Can clients tell exactly what they want or do you always decide shape and material?
Of course I work to satisfy the wishes of the client. But I shall always add my own contribution to the piece, I like to be surprised by the stone. Often clients give me a rough idea where I can work with.
Do you have plans for the future?
The future.. Well.. Making a living out of creating pieces from stone can’t be done. But I hope to spend more time on the making of my creations in the future. A bigger workshop in which I can make some statues would be nice. But for now, being busy in my shed, carving stone while enjoying a pipe, creating new things, I hope to do it for a long time.
Any last words?
It is great that through my tampers I have contact with people from all over the world. That on a show in Las Vegas is being talked about my work in a presentation, that my work has been in a Russian Magazine, that sort of things is really fun to hear. It is great that people seem to appreciate a piece of handiwork. I also like it that I continue an old handicraft in a time where a lot is done by machines. I hope to create things that will stand the test of time, that will still exist when I am long gone.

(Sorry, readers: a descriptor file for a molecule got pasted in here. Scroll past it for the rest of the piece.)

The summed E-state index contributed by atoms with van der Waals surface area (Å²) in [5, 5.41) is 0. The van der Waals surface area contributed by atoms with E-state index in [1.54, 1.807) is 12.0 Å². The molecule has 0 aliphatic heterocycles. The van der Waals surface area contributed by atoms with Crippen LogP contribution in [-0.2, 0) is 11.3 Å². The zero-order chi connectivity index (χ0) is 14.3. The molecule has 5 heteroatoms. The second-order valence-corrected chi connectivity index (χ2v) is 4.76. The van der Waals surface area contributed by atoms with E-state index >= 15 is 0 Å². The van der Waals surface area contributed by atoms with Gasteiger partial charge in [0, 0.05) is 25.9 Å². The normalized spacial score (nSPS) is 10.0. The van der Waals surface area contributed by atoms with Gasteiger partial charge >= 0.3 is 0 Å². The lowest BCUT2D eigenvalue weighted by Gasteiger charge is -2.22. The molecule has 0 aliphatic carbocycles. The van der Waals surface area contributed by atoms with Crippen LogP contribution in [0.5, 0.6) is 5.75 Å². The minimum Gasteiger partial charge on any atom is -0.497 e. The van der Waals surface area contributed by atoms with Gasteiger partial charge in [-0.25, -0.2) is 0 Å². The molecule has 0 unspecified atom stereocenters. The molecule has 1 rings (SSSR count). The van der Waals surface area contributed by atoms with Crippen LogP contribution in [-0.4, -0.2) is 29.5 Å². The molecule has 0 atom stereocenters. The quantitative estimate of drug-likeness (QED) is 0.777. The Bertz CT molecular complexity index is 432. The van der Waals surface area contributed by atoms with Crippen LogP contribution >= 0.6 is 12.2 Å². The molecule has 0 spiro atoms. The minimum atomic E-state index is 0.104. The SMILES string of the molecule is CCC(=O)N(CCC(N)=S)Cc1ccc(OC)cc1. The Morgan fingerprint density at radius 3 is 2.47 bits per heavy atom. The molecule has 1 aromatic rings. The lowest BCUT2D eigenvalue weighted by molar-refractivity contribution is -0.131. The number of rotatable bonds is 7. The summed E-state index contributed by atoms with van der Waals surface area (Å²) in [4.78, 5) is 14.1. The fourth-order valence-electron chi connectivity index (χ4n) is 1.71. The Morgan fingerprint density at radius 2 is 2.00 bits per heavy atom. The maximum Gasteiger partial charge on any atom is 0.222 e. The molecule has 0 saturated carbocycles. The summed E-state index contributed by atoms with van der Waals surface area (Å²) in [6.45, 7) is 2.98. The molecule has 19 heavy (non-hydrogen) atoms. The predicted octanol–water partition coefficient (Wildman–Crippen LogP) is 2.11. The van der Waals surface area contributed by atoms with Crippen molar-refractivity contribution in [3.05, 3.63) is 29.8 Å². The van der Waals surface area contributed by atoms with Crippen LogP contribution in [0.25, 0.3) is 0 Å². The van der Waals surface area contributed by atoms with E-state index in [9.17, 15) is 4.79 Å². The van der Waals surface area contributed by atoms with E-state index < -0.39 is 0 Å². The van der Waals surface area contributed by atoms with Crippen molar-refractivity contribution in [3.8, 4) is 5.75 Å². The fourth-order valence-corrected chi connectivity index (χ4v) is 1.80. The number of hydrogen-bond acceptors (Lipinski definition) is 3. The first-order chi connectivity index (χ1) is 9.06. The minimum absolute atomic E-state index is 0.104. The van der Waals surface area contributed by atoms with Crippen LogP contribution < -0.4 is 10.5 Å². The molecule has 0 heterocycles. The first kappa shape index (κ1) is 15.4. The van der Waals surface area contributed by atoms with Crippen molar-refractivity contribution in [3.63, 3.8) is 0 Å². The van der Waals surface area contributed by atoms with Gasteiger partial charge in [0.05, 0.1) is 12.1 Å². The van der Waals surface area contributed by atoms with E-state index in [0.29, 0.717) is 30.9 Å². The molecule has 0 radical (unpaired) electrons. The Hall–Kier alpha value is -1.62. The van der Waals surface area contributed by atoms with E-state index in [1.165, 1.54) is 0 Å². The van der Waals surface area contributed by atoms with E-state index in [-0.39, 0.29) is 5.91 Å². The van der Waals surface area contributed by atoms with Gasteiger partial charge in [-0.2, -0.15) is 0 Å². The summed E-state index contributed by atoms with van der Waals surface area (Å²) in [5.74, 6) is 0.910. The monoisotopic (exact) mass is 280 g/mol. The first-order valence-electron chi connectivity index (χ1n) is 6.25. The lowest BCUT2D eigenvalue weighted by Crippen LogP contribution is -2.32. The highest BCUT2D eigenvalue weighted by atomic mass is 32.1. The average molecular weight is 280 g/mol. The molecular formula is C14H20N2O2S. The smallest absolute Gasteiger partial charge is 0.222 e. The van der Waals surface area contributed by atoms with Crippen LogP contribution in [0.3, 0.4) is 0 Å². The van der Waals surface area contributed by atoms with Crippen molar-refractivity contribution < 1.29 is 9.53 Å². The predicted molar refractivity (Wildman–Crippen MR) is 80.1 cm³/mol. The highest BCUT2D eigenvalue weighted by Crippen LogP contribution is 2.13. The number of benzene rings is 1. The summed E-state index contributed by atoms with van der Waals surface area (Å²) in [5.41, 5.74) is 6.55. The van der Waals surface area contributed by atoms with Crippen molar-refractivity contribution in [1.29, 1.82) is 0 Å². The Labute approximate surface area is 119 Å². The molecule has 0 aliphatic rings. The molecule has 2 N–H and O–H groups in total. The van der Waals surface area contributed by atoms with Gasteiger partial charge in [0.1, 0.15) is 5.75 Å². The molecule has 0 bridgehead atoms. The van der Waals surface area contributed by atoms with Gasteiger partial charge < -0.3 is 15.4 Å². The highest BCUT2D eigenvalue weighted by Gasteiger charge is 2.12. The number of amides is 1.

You can contact Martin through his website or directly by mail: email@example.com
Very nice interview with a great guy who shows magnificent craftsmanship and creativity. I’m fortunate to have acquired some of Martin’s work and use his tampers, pipestand and ashtray with lots of fun and respect.
Strangely, the very hard materials seem to feel soft and smooth in your hands, due to Martin’s hard work and finishing touch. Also it makes you kind of humble, to use pipe smoker’s accessories which are up to 340.000 years old and even older.
Martin, keep up the excellent work.
Indeed, strange that such hard stone can feel like velvet. I think it is the lots of elbow-grease 😉
Martin is a wonderful craftsman and a great person. I really appreciate the interview. Nicely done.
Indeed he is mr. Roan. Thank you very much for reading.
Thanks for this interview and also for showing these fine works of art by Martin Romijn. Daily I see and enjoy the craftsmanship of Martin. At home a petrified wood pipestand and some of his stone tampers. And for the car, on my request, he made for me a white marble copy of the (Decatur Industries) wooden car boy pipe holder from the seventies.
I wish I could upload a picture here because Jos can stack up pipes pretty high on Martin’s stands 😛
Martin, your work continues to astound me. It is so beautiful.
Arno thanks for the great interview with Martin. well done.
Thanks and thank you for reading 🙂